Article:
The Barricade Boys are back in London with their Christmas Cabaret – a fun-filled festive show that you just can’t help but love.
Following a successful UK tour, Amelie The Musical arrives in London for a limited run. Love London Love Culture rounds up the reviews.
Casting for the UK premiere of Be More Chill, the hit Broadway musical has been announced. The lead roles of Jeremy Heere will be played by Scott Folan and Michael Mell by Blake Patrick Anderson
Here’s Love London Love Culture’s guide to some of the best shows opening in December.
The writing father/daughter duo Alick Glass and Suzanne Glass really captures the feeling of the period in Reputation which, despite the drama of its core story, remains a feel-good show.
Despite the plot holes, this is a charming musical that has potential. This might be the first outing for Alick Glass’s 1930’s set musical but there is still plenty of potential to be found in it despite the flaws in the plot and number of songs included in it. Taking place in 1935, Michelle is… Read More
Love London Love Culture selects seven of the best shows opening in the capital in November.
Broadway fan favourite musical Be More Chill is to transfer to London to make its UK premiere at The Other Palace, playing from 12 February to 3 May 2020, with press night on 18 February.
It’s been another crazy busy Stagey week. I moved flats, travelled to Chichester, Kilworth, and Dartford, saw five shows, two cabarets, interviewed nine people and had a very early start on Sunday for a day’s filming.
Intricate but not in-your-face Falsettos is a must-see reminder of human love; and a great example of how moving music can be.
If ever there was a triumph of delivery over content, then this first London production of the New York Jewish musical Falsettos is it.
Judging the production at face-value though, Falsettos is well sung, ultra-smart and ultimately gutting. Those who buy a ticket will have plenty to look forward to.
With an influx of Broadway transfers and film/book to movie adaptations dominating the London theatre scene, it’s always wonderful to see new British theatre developing. The Feeling by Kyra Jessica Willis is a good example of this, as it brings social troubles to light in a headstrong way that feels authentically British.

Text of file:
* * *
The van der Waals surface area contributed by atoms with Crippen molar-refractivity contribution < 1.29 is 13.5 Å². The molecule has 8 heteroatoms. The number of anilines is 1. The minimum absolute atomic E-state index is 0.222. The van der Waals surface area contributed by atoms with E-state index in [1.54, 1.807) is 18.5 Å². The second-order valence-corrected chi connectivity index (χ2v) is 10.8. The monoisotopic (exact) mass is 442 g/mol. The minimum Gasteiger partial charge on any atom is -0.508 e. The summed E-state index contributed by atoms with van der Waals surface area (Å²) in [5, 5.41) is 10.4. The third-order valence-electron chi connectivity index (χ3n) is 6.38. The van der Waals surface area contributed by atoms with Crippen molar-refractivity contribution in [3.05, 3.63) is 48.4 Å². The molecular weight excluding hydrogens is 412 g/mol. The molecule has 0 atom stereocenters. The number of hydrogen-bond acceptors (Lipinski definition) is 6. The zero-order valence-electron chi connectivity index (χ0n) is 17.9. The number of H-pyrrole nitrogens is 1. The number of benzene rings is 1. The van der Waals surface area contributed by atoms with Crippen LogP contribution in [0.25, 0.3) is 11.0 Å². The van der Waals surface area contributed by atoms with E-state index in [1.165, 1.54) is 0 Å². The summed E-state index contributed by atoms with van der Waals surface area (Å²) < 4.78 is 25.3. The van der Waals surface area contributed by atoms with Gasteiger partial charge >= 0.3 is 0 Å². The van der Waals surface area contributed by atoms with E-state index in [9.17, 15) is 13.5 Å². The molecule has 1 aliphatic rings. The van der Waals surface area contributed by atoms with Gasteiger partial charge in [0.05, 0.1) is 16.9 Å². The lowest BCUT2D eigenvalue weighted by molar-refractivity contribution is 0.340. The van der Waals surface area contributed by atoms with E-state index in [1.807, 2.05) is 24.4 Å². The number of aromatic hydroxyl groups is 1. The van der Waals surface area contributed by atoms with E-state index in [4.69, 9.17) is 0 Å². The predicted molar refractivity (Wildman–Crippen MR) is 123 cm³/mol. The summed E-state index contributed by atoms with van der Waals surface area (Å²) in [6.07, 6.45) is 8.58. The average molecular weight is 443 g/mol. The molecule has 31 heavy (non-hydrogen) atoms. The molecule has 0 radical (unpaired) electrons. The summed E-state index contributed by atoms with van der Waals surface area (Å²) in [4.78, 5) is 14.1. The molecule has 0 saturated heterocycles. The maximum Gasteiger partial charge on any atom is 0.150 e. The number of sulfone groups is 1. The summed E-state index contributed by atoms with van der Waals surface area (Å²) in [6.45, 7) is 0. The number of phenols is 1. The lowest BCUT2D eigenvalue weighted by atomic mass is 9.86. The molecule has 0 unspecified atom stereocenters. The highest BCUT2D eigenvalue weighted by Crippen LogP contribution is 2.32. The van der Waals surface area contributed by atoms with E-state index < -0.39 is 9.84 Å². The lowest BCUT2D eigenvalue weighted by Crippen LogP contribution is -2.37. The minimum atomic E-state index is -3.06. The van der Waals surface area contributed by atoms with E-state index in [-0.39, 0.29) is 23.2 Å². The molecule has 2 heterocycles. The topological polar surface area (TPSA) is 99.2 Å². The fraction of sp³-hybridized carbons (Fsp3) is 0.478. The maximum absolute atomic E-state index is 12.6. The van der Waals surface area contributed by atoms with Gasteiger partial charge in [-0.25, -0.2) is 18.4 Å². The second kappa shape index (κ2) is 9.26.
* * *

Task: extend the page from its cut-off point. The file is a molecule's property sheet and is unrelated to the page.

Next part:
This year’s National Youth Music Theatre (NYMT) residency at the Other Palace sees this remarkable theatre company tackle Jason Robert Brown’s Parade, a musical that is as technically demanding as its story is grim and harrowing.
Amélie The Musical will transfer to London’s The Other Palace from 29 November 2019 to 1 February 2020 (press night is 3 December), following its current UK tour and its season premiere at the Watermill in Newbury in April.
Food writer and journalist Nigel Slater tells us about seeing his memoirs brought vividly to life on stage in Toast, bringing food into the theatre and the surprising impact his story has had on audiences.
Carrying on her new series, our editor Lisa Martland picks out five of her Top Picks from the last week of theatre (8-14 April 2019).
Henry Filloux-Bennett serves up a winning and nostalgic adaptation in Nigel Slater’s Toast that is both heartbreaking, poignant, joyous and funny
“You put the grill on high, and the bread under it. Turn it over half-way through. And then you take it out and scrape it.” That extract from my eight-year-old school essay could just as easily have come from the book and script of Toast, a delightful and fond depiction of food writer Nigel Slater’s formative years.
Smartly adapted by Henry Filloux-Bennett, Nigel Slater’s Toast will warm you through without disguising its darker flavours, a satisfying and hearty concoction that sees the world through the eyes of a child.